Audubon: What was your mandate from the National Audubon Society board when it hired you almost six years ago?
David Yarnold: The board was explicit: They wanted to come back to a focus on bird-centered conservation. Despite the fact that many of Audubon’s staff and volunteers had done great work on behalf of birds, the board wasn’t shy about saying we were facing the kind of major turnaround that legacy non-profits don’t generally attempt.
That started with changing the way we approach conservation. If we were going to take on the biggest challenges that birds face, then we had to acknowledge that birds don’t know state or national borders. But Audubon had become a collection of proudly disconnected states full of passionate, independent chapters, so thinking bigger meant finding a vision that transcended borders.
Amazingly, the notion of flyways had been around since the 1930s, and staff members and volunteers taught me about that when I spent my first month traveling across Audubon’s world. While flyways had traditionally been applied to the migratory pathways of waterfowl, it was obvious that it could be an energizing vision: By committing to following birds to our work across America’s four superhighways in the sky, we helped everyone see that they and their birds were part of something much larger. Flyways changed the frame for Audubon.
What didn’t change was our centrist reputation, because that worldview was built on creating win-win incentives for conservation success. With an almost all-new leadership team in place—and many came from for-profits—we turned to recruiting millions of people to help preserve 11 million acres in Alaska and 67 million acres of sagebrush habitat in 11 western states. We also invested in an area that nonprofits almost always ignore: great communications. When we launched our new website, we got calls from Stanford and Harvard, among others, asking how they could do something similar. And there’s power in numbers: We now reach more than four million people with our messages, including more than a million people on our social media hubs. Most of all, we’ve reframed Audubon as a modern, effective, and relevant advocate for the birds we love.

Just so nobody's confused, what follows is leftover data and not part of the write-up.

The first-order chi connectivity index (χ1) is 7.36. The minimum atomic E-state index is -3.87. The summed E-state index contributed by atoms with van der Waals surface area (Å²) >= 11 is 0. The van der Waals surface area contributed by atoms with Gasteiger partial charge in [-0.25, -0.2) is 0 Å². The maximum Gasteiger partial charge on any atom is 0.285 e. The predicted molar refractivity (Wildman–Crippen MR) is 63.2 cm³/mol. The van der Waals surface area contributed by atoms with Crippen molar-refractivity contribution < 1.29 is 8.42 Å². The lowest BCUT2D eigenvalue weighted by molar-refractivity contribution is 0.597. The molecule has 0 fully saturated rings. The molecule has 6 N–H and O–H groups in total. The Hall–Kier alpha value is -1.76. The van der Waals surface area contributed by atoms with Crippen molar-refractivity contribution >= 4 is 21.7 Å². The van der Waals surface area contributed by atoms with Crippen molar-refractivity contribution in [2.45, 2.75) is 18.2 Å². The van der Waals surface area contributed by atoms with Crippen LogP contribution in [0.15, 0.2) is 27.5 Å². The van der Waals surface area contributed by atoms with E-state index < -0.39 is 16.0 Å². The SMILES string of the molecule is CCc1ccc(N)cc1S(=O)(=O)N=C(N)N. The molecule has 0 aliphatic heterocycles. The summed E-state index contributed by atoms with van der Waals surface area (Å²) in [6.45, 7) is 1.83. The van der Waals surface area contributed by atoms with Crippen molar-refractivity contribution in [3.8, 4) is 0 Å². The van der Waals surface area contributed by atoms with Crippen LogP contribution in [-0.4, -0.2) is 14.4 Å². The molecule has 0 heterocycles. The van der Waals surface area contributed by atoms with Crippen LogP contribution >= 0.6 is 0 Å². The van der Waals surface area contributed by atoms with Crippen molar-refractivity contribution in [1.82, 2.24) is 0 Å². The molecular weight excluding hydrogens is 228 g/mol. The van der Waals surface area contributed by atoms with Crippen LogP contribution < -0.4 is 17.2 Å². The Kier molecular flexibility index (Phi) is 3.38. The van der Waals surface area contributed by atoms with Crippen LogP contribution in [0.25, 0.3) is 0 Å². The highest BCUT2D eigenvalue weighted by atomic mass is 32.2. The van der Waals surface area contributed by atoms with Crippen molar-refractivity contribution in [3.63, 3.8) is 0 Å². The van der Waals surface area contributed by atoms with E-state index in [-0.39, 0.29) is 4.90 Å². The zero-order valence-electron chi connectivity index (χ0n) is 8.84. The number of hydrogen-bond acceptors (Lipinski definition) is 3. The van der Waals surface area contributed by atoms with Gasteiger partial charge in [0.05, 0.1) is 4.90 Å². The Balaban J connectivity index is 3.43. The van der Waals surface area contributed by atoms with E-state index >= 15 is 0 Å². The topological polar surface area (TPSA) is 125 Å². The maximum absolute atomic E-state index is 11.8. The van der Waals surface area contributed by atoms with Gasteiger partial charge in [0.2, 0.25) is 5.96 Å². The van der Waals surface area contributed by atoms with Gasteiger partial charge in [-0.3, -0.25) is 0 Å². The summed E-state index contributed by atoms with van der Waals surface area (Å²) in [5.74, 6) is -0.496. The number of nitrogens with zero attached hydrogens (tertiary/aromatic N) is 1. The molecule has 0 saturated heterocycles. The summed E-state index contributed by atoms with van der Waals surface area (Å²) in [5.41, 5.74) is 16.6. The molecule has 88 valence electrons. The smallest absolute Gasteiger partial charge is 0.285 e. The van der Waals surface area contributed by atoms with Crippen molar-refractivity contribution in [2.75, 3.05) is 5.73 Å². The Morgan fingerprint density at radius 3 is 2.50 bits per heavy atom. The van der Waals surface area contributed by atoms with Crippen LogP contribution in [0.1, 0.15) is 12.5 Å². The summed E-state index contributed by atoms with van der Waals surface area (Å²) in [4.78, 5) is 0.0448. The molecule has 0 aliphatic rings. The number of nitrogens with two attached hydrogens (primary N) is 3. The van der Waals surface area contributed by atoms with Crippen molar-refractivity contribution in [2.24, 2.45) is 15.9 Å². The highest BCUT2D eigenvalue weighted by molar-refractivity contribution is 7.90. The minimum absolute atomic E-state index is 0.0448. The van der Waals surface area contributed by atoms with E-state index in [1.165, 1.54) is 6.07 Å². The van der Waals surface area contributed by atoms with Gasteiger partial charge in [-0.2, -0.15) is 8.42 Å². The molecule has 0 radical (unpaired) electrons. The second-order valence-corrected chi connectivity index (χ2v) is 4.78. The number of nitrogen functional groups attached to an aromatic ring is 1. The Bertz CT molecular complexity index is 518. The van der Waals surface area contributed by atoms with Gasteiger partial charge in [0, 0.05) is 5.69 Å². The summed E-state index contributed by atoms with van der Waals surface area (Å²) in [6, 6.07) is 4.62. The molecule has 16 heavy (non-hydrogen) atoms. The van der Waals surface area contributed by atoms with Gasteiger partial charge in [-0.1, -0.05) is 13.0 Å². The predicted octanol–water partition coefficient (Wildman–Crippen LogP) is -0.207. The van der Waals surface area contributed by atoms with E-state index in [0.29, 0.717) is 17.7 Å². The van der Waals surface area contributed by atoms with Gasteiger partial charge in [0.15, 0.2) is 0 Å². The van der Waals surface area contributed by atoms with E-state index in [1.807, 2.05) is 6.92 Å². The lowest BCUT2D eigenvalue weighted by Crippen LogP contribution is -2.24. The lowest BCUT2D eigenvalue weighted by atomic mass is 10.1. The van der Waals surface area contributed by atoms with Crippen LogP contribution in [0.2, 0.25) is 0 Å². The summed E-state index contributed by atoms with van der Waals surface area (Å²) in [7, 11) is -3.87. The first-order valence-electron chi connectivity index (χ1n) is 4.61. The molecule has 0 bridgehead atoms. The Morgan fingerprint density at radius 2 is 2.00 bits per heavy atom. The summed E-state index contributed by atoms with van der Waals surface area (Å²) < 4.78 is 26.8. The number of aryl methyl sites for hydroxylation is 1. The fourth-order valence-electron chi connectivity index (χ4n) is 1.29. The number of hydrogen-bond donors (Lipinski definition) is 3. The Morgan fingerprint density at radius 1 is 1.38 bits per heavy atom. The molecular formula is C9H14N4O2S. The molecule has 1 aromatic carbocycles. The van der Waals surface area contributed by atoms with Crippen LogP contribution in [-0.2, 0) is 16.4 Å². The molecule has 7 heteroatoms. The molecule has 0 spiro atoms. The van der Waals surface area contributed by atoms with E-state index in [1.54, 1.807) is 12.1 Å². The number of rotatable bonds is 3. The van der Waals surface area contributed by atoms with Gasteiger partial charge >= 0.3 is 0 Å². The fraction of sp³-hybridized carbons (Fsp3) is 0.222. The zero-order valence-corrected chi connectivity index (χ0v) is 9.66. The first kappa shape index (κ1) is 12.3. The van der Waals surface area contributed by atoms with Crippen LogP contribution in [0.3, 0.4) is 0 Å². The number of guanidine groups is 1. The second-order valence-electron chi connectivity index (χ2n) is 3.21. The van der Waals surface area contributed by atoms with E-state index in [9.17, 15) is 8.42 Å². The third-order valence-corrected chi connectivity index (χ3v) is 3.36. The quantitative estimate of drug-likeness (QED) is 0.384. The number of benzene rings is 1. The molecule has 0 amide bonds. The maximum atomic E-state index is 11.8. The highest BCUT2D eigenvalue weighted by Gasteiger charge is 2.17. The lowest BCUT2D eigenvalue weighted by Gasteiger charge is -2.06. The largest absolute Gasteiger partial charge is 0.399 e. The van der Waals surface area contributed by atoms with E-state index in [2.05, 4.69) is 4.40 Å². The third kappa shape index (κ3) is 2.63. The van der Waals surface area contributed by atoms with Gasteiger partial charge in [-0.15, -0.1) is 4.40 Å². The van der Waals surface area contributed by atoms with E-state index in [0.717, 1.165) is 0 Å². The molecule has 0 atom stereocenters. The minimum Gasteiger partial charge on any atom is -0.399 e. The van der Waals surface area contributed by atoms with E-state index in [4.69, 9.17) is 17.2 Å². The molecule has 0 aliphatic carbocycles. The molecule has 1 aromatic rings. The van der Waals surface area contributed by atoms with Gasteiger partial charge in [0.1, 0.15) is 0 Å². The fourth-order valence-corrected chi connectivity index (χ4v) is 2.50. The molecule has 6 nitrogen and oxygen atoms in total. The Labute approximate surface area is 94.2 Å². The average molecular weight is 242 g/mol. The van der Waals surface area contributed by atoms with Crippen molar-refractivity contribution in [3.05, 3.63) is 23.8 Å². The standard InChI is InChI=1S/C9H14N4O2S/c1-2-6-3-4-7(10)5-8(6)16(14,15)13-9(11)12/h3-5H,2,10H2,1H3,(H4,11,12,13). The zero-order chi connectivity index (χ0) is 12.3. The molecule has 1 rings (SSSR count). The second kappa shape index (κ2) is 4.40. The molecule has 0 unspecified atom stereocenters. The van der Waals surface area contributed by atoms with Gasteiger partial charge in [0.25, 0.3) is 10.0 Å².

Of course, thinking big and partnering with our network of members—which is the envy of most major conservation organizations—have helped us do a lot more work. We’re putting more than $100 million annually to work today, compared with just $73 million five years ago. In order to do meaningful conservation—and whether that’s hands-on habitat restoration or whether it’s around legislation or policy—we have to be able to work at a very large scale. From helping to rebuild the Gulf Coast to creating national parks in the Bahamas for migrating Piping Plovers, we’re accountable now.
A: And now, at the culmination of that first five-year plan, you’re launching a new strategy for the next five years. What does it say?